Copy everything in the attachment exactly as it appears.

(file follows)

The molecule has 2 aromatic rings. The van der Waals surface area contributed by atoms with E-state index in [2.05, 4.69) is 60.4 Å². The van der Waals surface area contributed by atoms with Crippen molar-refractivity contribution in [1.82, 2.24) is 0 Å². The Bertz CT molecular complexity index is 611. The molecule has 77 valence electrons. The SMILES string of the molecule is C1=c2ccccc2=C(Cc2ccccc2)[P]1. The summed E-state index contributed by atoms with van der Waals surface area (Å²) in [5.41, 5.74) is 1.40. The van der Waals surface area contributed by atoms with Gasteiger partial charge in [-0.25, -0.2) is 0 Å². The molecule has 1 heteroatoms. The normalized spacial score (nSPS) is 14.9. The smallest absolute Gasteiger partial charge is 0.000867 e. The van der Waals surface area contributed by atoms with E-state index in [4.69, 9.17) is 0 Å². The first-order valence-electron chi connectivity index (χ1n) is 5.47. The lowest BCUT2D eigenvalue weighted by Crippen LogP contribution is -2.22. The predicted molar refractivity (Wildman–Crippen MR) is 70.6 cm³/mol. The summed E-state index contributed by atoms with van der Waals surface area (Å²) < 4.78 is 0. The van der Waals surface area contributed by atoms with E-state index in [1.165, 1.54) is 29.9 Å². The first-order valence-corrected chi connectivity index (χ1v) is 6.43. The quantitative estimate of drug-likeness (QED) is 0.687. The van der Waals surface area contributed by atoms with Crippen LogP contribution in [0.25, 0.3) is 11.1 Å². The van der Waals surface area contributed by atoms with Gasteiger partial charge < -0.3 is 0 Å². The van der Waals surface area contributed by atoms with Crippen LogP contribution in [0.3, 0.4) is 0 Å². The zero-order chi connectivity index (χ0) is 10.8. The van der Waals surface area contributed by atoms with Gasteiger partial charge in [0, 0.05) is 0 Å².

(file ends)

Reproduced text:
The molecule has 2 aromatic rings. The van der Waals surface area contributed by atoms with E-state index in [2.05, 4.69) is 60.4 Å². The van der Waals surface area contributed by atoms with Crippen molar-refractivity contribution in [1.82, 2.24) is 0 Å². The Bertz CT molecular complexity index is 611. The molecule has 77 valence electrons. The SMILES string of the molecule is C1=c2ccccc2=C(Cc2ccccc2)[P]1. The summed E-state index contributed by atoms with van der Waals surface area (Å²) in [5.41, 5.74) is 1.40. The van der Waals surface area contributed by atoms with Gasteiger partial charge in [-0.25, -0.2) is 0 Å². The molecule has 1 heteroatoms. The normalized spacial score (nSPS) is 14.9. The smallest absolute Gasteiger partial charge is 0.000867 e. The van der Waals surface area contributed by atoms with E-state index in [4.69, 9.17) is 0 Å². The first-order valence-electron chi connectivity index (χ1n) is 5.47. The lowest BCUT2D eigenvalue weighted by Crippen LogP contribution is -2.22. The predicted molar refractivity (Wildman–Crippen MR) is 70.6 cm³/mol. The summed E-state index contributed by atoms with van der Waals surface area (Å²) < 4.78 is 0. The van der Waals surface area contributed by atoms with E-state index in [1.165, 1.54) is 29.9 Å². The first-order valence-corrected chi connectivity index (χ1v) is 6.43. The quantitative estimate of drug-likeness (QED) is 0.687. The van der Waals surface area contributed by atoms with Crippen LogP contribution in [0.25, 0.3) is 11.1 Å². The van der Waals surface area contributed by atoms with Gasteiger partial charge < -0.3 is 0 Å². The van der Waals surface area contributed by atoms with Crippen LogP contribution in [0.3, 0.4) is 0 Å². The zero-order chi connectivity index (χ0) is 10.8. The van der Waals surface area contributed by atoms with Gasteiger partial charge in [0, 0.05) is 0 Å².